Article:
Two months after that story came out, someone started up a large arcade just outside of Havelock. They called the place H.P. Cassidy’s, and it was filled with pool tables, pinball machines, and shuffleboard tables. Kids from every part of the city flocked to the place.
It was just a week after Cassidy’s opened that Kevin, another kid I had been working with, broke into the veterinarian clinic and stole some horse tranquilizers, which were equivalent to PCP. He started his evening at the arcade smoking a joint. He then snorted some coke, and to kick off his evening, he took one of those horse tranquilizers and washed it down with tequila.
Evidently, he started wigging out at the arcade and by the time he drew a large crowd, he led them all across Cornhusker Highway and over to the Havelock railroad overpass.
It was there that he climbed on top of the overpass and started shouting that he was the Birdman, that he could fly! He fell off the bridge and rolled out into the middle of the street, where he was nearly run over by a passing motorist.
Someone had the good sense to call the cops, but by the time they arrived Kevin was biting chunks out of his own hand. They had to handcuff him and put him in a cop car.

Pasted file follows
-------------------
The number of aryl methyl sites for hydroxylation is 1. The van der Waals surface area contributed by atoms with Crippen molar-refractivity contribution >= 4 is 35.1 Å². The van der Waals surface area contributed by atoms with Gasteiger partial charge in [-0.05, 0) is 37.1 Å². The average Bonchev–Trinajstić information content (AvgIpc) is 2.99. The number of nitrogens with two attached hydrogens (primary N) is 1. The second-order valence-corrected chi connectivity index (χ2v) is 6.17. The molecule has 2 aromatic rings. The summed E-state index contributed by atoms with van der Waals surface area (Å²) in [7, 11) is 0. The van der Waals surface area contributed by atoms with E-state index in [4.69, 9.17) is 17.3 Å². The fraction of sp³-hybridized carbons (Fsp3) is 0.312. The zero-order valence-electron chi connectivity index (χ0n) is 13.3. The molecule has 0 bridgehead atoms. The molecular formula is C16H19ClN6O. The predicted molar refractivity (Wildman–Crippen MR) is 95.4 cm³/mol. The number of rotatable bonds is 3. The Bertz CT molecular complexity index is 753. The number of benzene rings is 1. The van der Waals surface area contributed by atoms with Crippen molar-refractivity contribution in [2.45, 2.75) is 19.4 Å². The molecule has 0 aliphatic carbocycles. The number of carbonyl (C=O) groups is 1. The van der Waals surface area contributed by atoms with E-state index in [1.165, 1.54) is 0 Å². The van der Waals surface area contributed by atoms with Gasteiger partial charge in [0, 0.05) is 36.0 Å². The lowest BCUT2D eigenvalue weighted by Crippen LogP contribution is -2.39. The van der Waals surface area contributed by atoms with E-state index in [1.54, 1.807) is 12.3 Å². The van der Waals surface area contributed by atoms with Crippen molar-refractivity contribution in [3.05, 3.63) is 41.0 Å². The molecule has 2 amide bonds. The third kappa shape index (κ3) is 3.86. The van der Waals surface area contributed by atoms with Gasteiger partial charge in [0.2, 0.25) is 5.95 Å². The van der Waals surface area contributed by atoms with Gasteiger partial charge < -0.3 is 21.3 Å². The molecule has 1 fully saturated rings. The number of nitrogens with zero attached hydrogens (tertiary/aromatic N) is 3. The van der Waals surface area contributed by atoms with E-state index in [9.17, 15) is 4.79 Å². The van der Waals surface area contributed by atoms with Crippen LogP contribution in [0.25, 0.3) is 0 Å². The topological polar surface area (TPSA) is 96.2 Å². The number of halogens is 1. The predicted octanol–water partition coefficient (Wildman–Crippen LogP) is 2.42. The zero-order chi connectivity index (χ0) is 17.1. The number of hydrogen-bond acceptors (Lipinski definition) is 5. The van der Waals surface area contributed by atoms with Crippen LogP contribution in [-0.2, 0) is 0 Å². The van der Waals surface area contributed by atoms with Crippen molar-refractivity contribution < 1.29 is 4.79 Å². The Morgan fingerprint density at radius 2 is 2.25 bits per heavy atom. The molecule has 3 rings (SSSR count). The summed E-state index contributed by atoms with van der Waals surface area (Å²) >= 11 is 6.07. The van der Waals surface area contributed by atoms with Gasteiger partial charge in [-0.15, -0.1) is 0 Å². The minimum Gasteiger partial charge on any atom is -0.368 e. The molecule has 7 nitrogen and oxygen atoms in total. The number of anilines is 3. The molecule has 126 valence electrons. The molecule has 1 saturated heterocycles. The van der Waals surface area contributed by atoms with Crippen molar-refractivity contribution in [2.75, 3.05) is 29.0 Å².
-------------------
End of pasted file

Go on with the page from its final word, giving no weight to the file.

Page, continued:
It was then that Kevin started shouting, “Get Father Frye! Go get Father Frye! I wanna talk to Father Frye!”
So the cops drove him down to Saint Patrick’s church, thinking Kevin wanted to see a priest. Poor Father Witt told the police, “We don’t have a Father Frye here, sorry.”
But the cop managed to say, “Well, we’ve got this intoxicated youth in our car and he’s asking to see this Father Frye.”
Father Witt then put two and two together, and he said, “Oh, a drunken youth? You must want Tom Frye. He’s a youth worker who works with kids here in Havelock. Here, step inside. I’ll get you his phone number.”
So the officer called my house, and got a hold of my mom, telling her he was a police officer and that he was out at the hospital and that he was looking for her son.